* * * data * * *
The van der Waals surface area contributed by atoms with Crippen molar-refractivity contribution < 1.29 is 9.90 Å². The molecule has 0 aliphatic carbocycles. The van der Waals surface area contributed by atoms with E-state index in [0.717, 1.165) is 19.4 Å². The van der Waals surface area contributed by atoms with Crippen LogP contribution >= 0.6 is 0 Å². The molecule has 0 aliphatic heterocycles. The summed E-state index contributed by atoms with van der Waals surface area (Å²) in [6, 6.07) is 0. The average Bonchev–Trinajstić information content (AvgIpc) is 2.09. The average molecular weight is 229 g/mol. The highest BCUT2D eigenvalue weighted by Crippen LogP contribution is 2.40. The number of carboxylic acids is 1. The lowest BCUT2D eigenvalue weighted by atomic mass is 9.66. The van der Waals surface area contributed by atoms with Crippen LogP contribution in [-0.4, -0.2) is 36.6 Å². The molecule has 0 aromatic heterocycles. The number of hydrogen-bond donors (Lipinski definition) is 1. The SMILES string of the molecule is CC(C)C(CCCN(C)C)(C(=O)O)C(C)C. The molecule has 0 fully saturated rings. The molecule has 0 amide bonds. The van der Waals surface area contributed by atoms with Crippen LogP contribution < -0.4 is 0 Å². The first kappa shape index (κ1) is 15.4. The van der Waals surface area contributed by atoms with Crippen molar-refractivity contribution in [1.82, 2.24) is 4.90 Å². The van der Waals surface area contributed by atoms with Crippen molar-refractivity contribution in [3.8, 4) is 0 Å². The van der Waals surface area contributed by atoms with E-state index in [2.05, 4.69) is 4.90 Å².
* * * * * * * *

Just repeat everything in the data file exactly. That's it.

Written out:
The van der Waals surface area contributed by atoms with Crippen molar-refractivity contribution < 1.29 is 9.90 Å². The molecule has 0 aliphatic carbocycles. The van der Waals surface area contributed by atoms with E-state index in [0.717, 1.165) is 19.4 Å². The van der Waals surface area contributed by atoms with Crippen LogP contribution >= 0.6 is 0 Å². The molecule has 0 aliphatic heterocycles. The summed E-state index contributed by atoms with van der Waals surface area (Å²) in [6, 6.07) is 0. The average Bonchev–Trinajstić information content (AvgIpc) is 2.09. The average molecular weight is 229 g/mol. The highest BCUT2D eigenvalue weighted by Crippen LogP contribution is 2.40. The number of carboxylic acids is 1. The lowest BCUT2D eigenvalue weighted by atomic mass is 9.66. The van der Waals surface area contributed by atoms with Crippen LogP contribution in [-0.4, -0.2) is 36.6 Å². The molecule has 0 aromatic heterocycles. The number of hydrogen-bond donors (Lipinski definition) is 1. The SMILES string of the molecule is CC(C)C(CCCN(C)C)(C(=O)O)C(C)C. The molecule has 0 fully saturated rings. The molecule has 0 amide bonds. The van der Waals surface area contributed by atoms with Crippen LogP contribution < -0.4 is 0 Å². The first kappa shape index (κ1) is 15.4. The van der Waals surface area contributed by atoms with Crippen molar-refractivity contribution in [1.82, 2.24) is 4.90 Å². The van der Waals surface area contributed by atoms with Crippen molar-refractivity contribution in [3.8, 4) is 0 Å². The van der Waals surface area contributed by atoms with E-state index in [2.05, 4.69) is 4.90 Å².